Biology, Medicine, Anatomy, Physiology playlist: https://www.youtube.com/playlist?list=PLDAD05F3383DCCD14
more at http://quickfound.net/
“These television spots were designed to encourage individual and family vaccination against the Asian flu pandemic of 1957, an outbreak of influenza that was first identified in February 1957 in East Asia and subsequently spread worldwide. Produced by the Communicable Disease Center of the United States Public Health Service.”
Originally a public domain film from the US National Library of Medicine, slightly cropped to remove uneven edges, with the aspect ratio corrected, and one-pass brightness-contrast-color correction & mild video noise reduction applied.
The soundtrack was also processed with volume normalization, noise reduction, clipping reduction, and/or equalization (the resulting sound, though not perfect, is far less noisy than the original).
Wikipedia license: http://creativecommons.org/licenses/by-sa/3.0/
An influenza pandemic is an epidemic of an influenza virus that spreads on a worldwide scale and infects a large proportion of the world population. In contrast to the regular seasonal epidemics of influenza, these pandemics occur irregularly—there have been about 9 influenza pandemics during the last 300 years. Pandemics can cause high levels of mortality, with the 1918 Spanish influenza pandemic being the worst in recorded history; this pandemic was estimated to be responsible for the deaths of approximately 50–100 million people. There have been about three influenza pandemics in each century for the last 300 years, the most recent one being the 2009 flu pandemic.
Influenza pandemics occur when a new strain of the influenza virus is transmitted to humans from another animal species. Species that are thought to be important in the emergence of new human strains are pigs, chickens and ducks. These novel strains are unaffected by any immunity people may have to older strains of human influenza… Influenza A viruses can occasionally be transmitted from wild birds to other species causing outbreaks in domestic poultry and may give rise to human influenza pandemics. The propagation of influenza viruses throughout the world is thought in part to be by bird migrations…
The World Health Organization (WHO) has produced a six-stage classification that describes the process by which a novel influenza virus moves from the first few infections in humans through to a pandemic…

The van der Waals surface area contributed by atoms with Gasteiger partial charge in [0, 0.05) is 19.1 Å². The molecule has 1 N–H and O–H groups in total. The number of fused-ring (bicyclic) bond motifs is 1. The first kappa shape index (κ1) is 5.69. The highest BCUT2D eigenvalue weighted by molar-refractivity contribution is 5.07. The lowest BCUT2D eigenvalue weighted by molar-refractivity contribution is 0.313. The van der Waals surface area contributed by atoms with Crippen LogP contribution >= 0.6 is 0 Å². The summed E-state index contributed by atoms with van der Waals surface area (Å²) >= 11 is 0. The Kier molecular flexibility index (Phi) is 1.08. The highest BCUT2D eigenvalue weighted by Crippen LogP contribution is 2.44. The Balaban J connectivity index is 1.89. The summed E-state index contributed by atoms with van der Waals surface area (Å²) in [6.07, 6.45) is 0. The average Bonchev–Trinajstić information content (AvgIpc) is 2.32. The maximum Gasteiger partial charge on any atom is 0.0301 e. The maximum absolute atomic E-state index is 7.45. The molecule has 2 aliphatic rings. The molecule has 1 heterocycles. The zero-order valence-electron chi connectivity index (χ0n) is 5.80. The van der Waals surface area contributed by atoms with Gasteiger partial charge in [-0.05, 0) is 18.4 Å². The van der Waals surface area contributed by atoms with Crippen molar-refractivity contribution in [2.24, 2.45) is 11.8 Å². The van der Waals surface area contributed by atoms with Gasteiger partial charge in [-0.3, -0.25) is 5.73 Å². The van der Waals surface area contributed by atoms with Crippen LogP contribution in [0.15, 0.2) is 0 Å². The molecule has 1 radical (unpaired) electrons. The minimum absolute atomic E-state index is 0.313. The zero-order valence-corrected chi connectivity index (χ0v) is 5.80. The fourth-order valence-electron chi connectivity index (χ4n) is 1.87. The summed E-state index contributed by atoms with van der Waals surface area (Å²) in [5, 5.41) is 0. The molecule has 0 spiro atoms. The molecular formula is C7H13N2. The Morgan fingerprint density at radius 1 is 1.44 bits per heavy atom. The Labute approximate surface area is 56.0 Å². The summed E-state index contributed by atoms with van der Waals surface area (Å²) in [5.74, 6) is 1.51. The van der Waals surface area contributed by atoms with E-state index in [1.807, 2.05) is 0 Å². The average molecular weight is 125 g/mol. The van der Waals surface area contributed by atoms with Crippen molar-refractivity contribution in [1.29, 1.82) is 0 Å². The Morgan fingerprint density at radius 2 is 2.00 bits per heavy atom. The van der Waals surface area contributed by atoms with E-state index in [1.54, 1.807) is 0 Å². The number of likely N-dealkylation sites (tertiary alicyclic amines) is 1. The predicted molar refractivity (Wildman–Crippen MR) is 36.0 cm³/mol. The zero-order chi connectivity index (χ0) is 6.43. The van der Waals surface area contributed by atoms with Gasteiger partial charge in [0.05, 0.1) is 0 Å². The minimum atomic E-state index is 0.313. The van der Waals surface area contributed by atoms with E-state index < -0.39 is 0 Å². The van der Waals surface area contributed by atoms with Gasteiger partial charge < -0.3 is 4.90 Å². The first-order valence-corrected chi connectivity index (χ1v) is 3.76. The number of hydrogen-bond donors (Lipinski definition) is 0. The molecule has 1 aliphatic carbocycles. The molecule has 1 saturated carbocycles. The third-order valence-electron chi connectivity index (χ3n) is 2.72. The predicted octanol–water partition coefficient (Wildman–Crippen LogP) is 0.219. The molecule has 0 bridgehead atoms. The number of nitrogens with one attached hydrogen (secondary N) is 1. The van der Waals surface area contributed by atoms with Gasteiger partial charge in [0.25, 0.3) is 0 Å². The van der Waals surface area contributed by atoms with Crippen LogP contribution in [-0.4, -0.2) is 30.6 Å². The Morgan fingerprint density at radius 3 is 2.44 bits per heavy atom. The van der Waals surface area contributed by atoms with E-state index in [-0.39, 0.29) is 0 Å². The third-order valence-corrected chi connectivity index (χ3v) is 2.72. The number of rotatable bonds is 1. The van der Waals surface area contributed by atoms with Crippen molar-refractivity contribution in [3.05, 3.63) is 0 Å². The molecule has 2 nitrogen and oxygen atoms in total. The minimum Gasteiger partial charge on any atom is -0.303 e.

One strain of virus that may produce a pandemic in the future is a highly pathogenic variation of the H5N1 subtype of influenza A virus. On 11 June 2009, a new strain of H1N1 influenza was declared to be a global pandemic (Stage 6) by the WHO…
Asian Flu (1957–1958)
The “Asian Flu” was a category 2 flu pandemic outbreak of avian influenza that originated in China in early 1956 lasting until 1958. It originated from mutation in wild ducks combining with a pre-existing human strain. The virus was first identified in Guizhou…
H2N2 is a subtype of the influenza A virus. H2N2 has mutated into various strains including the Asian flu strain (now extinct in the wild), H3N2, and various strains found in birds. It is also suspected of causing a human pandemic in 1889. The geographic spreading of the 1889 Russian flu have been studied and published…
The category 2 Asian flu pandemic outbreak of influenza A virus originated in China in early 1956, and lasted until 1958. Some authors believe it originated from a mutation in wild ducks combining with a pre-existing human strain. Other authors are less certain. The virus was first identified in Guizhou. It spread to Singapore in February 1957, reached Hong Kong by April, and the US by June. The death toll in the US was about 69,800. Estimates of worldwide deaths caused by this pandemic varies widely depending on source, ranging from one to four million, with WHO settling on “about two million”.
Asian flu was of the H2N2 subtype (a notation that refers to the configuration of the hemagglutinin and neuraminidase proteins in the virus) of type A influenza, and an influenza vaccine was developed in 1957 to contain its outbreak.
The Asian flu strain later evolved via antigenic shift into H3N2, which caused a milder pandemic from 1968 to 1969.
Both the H2N2 and H3N2 pandemic strains contained avian influenza virus RNA segments. “While the pandemic human influenza viruses of 1957 (H2N2) and 1968 (H3N2) clearly arose through reassortment between human and avian viruses, the influenza virus causing the ‘Spanish flu’ in 1918 appears to be entirely derived from an avian source (Belshe 2005).”…